Proposed Changes to Santa Cruz County OWTS Regulations: What You Need to Know

Proposed Changes to Santa Cruz County OWTS Regulations: What You Need to Know

The Santa Cruz County government is proposing significant changes to the requirements for permitting on-site wastewater treatment systems (OWTS). The proposed Local Agency Management Program (LAMP) and related ordinance amendments aim to enhance water quality protection and promote stricter standards for OWTS installations and replacements. In this blog post, we will highlight some of the key changes outlined in the proposed 6/7/21 LAMP and their potential impact on property owners in Santa Cruz County.

Increased Groundwater Separation Requirements

One of the key changes involves the minimum groundwater separation for replacement systems, which will increase from 1-3 feet to 5-8 feet. However, this requirement can be met through the use of enhanced treatment systems. It is estimated that this change will affect approximately 1,500-3,000 parcels.

Enhanced Treatment for Nitrogen Removal

In fast percolating sandy soils within nitrate concern areas, all new and replacement systems will be required to have enhanced treatment systems with nitrogen removal. This change is expected to impact around 1,500-2,000 parcels.

Enhanced Treatment for Replacement of Seepage Pits

Replacement of all seepage pits will now require enhanced treatment systems. This change is estimated to affect 1,000-2,000 parcels.

Qualified Professional Design and Soil Testing for System Repairs

Under the proposed regulations, system repairs will no longer be designed by contractors but by qualified professionals who must also conduct soil and percolation testing. This change ensures that repairs are carried out by knowledgeable experts.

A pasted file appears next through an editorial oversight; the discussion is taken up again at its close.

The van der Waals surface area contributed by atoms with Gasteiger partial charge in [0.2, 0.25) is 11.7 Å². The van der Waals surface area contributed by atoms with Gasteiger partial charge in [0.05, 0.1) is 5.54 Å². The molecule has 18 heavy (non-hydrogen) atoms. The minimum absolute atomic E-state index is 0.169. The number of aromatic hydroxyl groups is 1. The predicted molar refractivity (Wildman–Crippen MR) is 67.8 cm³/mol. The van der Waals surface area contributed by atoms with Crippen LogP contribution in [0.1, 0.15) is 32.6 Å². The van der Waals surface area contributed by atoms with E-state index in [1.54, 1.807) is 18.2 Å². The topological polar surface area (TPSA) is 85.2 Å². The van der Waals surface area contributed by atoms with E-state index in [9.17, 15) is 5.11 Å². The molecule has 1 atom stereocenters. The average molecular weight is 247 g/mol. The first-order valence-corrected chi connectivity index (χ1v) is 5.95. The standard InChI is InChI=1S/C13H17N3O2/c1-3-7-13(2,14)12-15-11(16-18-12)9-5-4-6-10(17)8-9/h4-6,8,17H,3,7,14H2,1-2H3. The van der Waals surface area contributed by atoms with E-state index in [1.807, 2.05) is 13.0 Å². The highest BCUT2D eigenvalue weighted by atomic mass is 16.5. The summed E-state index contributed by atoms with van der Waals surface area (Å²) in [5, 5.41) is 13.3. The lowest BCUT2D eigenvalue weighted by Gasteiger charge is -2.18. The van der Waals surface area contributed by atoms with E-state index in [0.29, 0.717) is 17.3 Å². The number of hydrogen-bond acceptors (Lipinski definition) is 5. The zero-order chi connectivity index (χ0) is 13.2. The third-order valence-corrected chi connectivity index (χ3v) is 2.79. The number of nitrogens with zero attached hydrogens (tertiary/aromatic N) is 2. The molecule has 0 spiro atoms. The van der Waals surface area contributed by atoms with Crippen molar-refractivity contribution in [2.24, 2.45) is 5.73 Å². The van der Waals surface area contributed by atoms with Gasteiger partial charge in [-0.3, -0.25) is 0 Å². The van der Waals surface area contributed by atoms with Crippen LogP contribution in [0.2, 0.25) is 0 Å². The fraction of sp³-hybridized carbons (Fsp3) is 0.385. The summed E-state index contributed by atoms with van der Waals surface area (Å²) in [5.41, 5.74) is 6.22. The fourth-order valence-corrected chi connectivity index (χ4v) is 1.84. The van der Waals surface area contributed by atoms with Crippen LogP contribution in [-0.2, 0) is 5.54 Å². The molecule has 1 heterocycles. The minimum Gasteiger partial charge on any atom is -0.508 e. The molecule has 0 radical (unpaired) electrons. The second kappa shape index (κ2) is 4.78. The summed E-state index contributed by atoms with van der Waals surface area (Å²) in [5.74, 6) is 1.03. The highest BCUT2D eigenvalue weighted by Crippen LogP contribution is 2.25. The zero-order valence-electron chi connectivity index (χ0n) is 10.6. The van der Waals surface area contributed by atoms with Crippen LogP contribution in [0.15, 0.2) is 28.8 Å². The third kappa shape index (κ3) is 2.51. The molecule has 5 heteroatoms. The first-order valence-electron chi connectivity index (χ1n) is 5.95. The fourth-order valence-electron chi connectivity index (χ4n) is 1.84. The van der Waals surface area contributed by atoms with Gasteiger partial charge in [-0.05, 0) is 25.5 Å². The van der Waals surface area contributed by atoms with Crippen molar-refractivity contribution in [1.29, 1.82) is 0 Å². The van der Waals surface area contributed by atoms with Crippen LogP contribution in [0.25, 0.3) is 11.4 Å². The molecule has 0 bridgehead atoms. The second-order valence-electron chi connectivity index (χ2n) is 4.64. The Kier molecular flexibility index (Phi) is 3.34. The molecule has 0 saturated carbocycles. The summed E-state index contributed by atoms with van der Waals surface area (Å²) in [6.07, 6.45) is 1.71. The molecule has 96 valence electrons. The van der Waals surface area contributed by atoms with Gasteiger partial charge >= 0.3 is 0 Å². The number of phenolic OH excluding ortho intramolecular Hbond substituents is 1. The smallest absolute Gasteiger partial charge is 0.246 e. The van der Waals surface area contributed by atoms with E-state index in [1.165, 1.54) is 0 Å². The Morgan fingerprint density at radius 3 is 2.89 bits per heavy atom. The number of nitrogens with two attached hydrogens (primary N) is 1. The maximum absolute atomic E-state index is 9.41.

Evaluation of OWTS at Property Transfer

All OWTS will be evaluated at the time of property transfer, including system condition, permitted status, performance, and likely requirements for future upgrades. Property owners who have deferred the installation of enhanced treatment systems will be required to do so at the time of transfer.

Increased Use of Enhanced Treatment Systems

As a result of the tighter requirements for conventional systems, the percentage of permits requiring enhanced treatment is expected to increase from 16% to 30-40% of future permits. This change aims to improve water quality protection.


The proposed changes to Santa Cruz County's OWTS regulations reflect a commitment to safeguarding water quality and environmental conservation. By increasing groundwater separation requirements, implementing enhanced treatment systems, and conducting evaluations at the time of property transfer, the county aims to ensure that OWTS installations and replacements meet higher standards.

Property owners should familiarize themselves with these proposed changes and understand their potential impact on future property transactions and system upgrades. It's crucial to stay informed about the latest regulations to ensure compliance and protect the environment for the benefit of current and future generations.

Please note that the information provided in this blog post is based on the proposed 6/7/21 LAMP and related ordinance amendments. For complete and up-to-date regulations, refer to the official documentation or consult with local authorities or professionals well-versed in Santa Cruz County's OWTS regulations.

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